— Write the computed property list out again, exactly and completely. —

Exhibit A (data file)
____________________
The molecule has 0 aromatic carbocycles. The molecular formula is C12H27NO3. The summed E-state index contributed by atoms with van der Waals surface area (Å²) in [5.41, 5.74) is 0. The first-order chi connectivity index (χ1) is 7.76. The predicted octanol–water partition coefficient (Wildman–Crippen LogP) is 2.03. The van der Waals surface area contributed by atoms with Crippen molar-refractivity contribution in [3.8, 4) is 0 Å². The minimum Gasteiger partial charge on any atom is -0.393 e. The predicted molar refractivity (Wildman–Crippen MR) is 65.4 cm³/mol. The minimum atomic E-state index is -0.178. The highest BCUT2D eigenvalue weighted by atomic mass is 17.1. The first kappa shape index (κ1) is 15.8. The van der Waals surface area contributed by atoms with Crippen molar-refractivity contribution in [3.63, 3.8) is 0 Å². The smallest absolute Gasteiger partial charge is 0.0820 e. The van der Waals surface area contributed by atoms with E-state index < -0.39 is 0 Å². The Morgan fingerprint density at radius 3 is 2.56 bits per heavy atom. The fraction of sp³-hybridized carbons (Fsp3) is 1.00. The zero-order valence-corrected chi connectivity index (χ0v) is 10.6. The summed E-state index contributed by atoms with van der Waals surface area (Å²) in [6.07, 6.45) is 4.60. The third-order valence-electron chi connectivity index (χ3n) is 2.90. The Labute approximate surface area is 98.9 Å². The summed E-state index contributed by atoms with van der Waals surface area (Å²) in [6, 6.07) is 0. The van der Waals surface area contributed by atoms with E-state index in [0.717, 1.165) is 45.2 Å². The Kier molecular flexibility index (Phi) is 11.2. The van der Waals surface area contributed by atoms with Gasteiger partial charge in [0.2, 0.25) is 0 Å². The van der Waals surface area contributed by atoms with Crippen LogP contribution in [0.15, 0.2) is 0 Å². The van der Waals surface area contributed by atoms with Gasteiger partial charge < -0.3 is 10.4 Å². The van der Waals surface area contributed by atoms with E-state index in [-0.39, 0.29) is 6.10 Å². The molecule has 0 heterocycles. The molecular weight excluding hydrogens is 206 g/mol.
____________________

The molecule has 0 aromatic carbocycles. The molecular formula is C12H27NO3. The summed E-state index contributed by atoms with van der Waals surface area (Å²) in [5.41, 5.74) is 0. The first-order chi connectivity index (χ1) is 7.76. The predicted octanol–water partition coefficient (Wildman–Crippen LogP) is 2.03. The van der Waals surface area contributed by atoms with Crippen molar-refractivity contribution in [3.8, 4) is 0 Å². The minimum Gasteiger partial charge on any atom is -0.393 e. The predicted molar refractivity (Wildman–Crippen MR) is 65.4 cm³/mol. The minimum atomic E-state index is -0.178. The highest BCUT2D eigenvalue weighted by atomic mass is 17.1. The first kappa shape index (κ1) is 15.8. The van der Waals surface area contributed by atoms with Crippen molar-refractivity contribution in [3.63, 3.8) is 0 Å². The smallest absolute Gasteiger partial charge is 0.0820 e. The van der Waals surface area contributed by atoms with E-state index < -0.39 is 0 Å². The Morgan fingerprint density at radius 3 is 2.56 bits per heavy atom. The fraction of sp³-hybridized carbons (Fsp3) is 1.00. The zero-order valence-corrected chi connectivity index (χ0v) is 10.6. The summed E-state index contributed by atoms with van der Waals surface area (Å²) in [6.07, 6.45) is 4.60. The third-order valence-electron chi connectivity index (χ3n) is 2.90. The Labute approximate surface area is 98.9 Å². The summed E-state index contributed by atoms with van der Waals surface area (Å²) in [6, 6.07) is 0. The van der Waals surface area contributed by atoms with E-state index in [0.717, 1.165) is 45.2 Å². The Kier molecular flexibility index (Phi) is 11.2. The van der Waals surface area contributed by atoms with Gasteiger partial charge in [0.2, 0.25) is 0 Å². The van der Waals surface area contributed by atoms with Crippen LogP contribution in [0.15, 0.2) is 0 Å². The van der Waals surface area contributed by atoms with Gasteiger partial charge < -0.3 is 10.4 Å². The van der Waals surface area contributed by atoms with E-state index in [-0.39, 0.29) is 6.10 Å². The molecule has 0 heterocycles. The molecular weight excluding hydrogens is 206 g/mol.